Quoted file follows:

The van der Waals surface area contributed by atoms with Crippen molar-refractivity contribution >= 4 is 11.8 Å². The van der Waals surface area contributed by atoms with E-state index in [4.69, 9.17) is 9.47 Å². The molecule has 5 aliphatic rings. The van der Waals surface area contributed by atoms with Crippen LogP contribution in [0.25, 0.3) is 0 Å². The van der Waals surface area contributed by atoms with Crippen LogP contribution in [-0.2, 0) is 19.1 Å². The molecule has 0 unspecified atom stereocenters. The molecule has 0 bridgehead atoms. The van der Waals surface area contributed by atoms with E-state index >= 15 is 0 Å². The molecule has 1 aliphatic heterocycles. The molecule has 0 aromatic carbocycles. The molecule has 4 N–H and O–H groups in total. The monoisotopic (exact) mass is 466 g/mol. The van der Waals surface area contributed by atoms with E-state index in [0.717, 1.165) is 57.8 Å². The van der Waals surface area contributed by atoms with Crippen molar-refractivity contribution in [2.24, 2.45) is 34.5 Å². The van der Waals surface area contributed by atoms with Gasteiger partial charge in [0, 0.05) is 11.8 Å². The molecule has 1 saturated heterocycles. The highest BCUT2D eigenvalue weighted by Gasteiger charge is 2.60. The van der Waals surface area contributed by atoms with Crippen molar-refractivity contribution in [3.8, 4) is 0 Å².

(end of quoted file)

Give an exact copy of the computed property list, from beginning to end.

The van der Waals surface area contributed by atoms with Crippen molar-refractivity contribution >= 4 is 11.8 Å². The van der Waals surface area contributed by atoms with E-state index in [4.69, 9.17) is 9.47 Å². The molecule has 5 aliphatic rings. The van der Waals surface area contributed by atoms with Crippen LogP contribution in [0.25, 0.3) is 0 Å². The van der Waals surface area contributed by atoms with Crippen LogP contribution in [-0.2, 0) is 19.1 Å². The molecule has 0 unspecified atom stereocenters. The molecule has 0 bridgehead atoms. The van der Waals surface area contributed by atoms with E-state index >= 15 is 0 Å². The molecule has 1 aliphatic heterocycles. The molecule has 0 aromatic carbocycles. The molecule has 4 N–H and O–H groups in total. The monoisotopic (exact) mass is 466 g/mol. The van der Waals surface area contributed by atoms with E-state index in [0.717, 1.165) is 57.8 Å². The van der Waals surface area contributed by atoms with Crippen molar-refractivity contribution in [2.24, 2.45) is 34.5 Å². The van der Waals surface area contributed by atoms with Gasteiger partial charge in [0, 0.05) is 11.8 Å². The molecule has 1 saturated heterocycles. The highest BCUT2D eigenvalue weighted by Gasteiger charge is 2.60. The van der Waals surface area contributed by atoms with Crippen molar-refractivity contribution in [3.8, 4) is 0 Å².